Method for Diagnosing and Staging Cutaneous T-Cell Lymphoma Using Gene Expression in Blood Cells

Inventor(s)
Tech ID
SL0301
Background

Cutaneous T-cell lymphoma (CTCL) is a form of non-Hodgkin's lymphoma that affects the skin and involves malignant T-lymphocytes. There are about 20,000 patients with CTCL in North America and about 14,000 patients in Europe. The disease usually occurs in middle-aged adults and develops over an extended period of time. CTCL is difficult to diagnose, especially in its early stages, since the symptoms closely resemble those of more common skin ailments. If correctly diagnosed and treated early, CTCL patients can expect to survive for many years. However, the survival rate decreases as the disease progresses to more advanced stages. As a result, a major need exists for methods that can provide reliable early-stage diagnosis of CTCL.

To address this need, scientists at Wistar have identified gene expression profiles using complementary DNA (cDNA) microarray technology that can help in the diagnosis of patients with CTCL. By combining quantitative PCR (qPCR) and linear discriminant analysis, the scientists have adapted the cDNA microarray method and developed a reliable and practical diagnostic for CTCL using as few as 5 genes.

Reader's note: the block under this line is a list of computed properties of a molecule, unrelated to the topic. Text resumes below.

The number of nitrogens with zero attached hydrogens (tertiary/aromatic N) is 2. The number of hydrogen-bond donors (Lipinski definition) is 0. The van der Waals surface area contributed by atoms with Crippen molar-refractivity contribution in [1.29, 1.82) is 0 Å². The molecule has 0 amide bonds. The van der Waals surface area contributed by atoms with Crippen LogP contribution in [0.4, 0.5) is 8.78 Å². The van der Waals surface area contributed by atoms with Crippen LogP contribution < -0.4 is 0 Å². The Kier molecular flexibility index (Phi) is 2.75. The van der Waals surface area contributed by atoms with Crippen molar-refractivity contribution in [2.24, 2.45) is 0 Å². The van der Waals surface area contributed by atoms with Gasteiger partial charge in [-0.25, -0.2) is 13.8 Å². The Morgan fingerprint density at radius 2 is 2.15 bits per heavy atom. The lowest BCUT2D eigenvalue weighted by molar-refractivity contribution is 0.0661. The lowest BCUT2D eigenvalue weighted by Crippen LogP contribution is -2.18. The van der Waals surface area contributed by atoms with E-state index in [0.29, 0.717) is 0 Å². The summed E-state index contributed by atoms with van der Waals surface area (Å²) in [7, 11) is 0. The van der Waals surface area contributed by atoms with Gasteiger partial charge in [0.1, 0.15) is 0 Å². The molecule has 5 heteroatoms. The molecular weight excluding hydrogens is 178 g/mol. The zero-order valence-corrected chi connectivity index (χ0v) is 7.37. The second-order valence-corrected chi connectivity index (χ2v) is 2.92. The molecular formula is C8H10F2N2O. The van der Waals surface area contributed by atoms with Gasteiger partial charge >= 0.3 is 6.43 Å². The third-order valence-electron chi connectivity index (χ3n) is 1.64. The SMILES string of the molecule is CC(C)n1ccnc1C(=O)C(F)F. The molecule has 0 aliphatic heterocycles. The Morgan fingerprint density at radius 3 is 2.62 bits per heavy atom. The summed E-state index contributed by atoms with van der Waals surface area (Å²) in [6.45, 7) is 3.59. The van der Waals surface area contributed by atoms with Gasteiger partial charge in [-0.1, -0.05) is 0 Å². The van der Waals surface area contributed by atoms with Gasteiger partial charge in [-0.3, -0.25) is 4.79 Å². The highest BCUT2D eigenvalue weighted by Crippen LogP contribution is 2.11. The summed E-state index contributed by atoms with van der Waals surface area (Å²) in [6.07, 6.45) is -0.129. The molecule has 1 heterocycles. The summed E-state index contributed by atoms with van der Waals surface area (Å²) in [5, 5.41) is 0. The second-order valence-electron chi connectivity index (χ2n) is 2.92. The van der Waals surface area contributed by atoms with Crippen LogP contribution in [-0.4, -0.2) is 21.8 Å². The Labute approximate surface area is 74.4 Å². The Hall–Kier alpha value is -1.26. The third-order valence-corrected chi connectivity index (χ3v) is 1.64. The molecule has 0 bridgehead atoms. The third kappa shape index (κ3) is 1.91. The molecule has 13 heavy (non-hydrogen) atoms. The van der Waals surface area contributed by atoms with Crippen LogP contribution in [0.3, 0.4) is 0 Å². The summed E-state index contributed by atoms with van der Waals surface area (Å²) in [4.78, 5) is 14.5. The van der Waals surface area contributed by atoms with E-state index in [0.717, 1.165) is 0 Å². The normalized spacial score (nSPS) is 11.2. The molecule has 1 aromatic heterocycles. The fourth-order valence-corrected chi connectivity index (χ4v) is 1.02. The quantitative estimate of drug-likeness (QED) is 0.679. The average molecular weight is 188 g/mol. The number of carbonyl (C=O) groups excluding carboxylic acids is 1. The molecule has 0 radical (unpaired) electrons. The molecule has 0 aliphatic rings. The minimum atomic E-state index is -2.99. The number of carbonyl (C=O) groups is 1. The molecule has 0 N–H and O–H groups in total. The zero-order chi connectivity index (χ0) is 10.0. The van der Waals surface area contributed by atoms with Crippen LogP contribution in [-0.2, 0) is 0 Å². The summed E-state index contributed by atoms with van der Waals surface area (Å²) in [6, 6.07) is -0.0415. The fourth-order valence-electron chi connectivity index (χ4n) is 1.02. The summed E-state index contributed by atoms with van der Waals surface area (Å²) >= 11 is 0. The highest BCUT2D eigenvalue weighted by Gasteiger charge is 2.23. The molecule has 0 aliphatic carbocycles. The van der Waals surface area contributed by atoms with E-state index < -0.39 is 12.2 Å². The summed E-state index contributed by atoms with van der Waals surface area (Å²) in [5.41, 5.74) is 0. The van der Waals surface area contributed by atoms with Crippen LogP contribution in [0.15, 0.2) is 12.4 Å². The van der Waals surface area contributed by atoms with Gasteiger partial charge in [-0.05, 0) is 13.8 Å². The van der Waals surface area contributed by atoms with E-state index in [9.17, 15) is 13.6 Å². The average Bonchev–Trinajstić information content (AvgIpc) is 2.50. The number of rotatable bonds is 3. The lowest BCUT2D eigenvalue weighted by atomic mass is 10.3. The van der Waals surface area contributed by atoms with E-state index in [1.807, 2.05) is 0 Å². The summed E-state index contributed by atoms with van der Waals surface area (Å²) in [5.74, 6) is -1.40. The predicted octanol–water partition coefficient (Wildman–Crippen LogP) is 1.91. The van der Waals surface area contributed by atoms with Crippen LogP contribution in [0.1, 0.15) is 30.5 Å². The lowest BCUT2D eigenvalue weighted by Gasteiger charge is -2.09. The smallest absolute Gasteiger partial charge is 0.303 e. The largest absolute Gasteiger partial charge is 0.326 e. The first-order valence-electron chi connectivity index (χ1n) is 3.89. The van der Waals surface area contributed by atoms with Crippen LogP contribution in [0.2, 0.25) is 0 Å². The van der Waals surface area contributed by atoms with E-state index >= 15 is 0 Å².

Additionally, expression patterns of a small number of genes (less than 10) can be predictive of patients that will undergo rapid advancement of the disease. Using this technology, gene expression patterns in samples from patients with Sezary Syndrome, an aggressive form of CTCL, were distinguishable from those in patients with more indolent stages of the disease. These changes may contribute significantly to the development and progression of CTCL and provide markers for the use of more aggressive forms of therapy than may otherwise be recommended.

Key Words
cancer diagnostic, CTCL, gene expression, gene profiling, microarray, pharmacogenomics, Sezary Syndrome
Applications and Advantages

These technologies may be useful in creating early-stage diagnostics for CTCL, to enhance the effectiveness of treatments for patients and in aiding the development of new therapeutics for CTCL.

Intellectual Property Status
Relevant Publication(s)

Kari, L. et al., Jour. Exp. Med., 197, 1477-88, 2003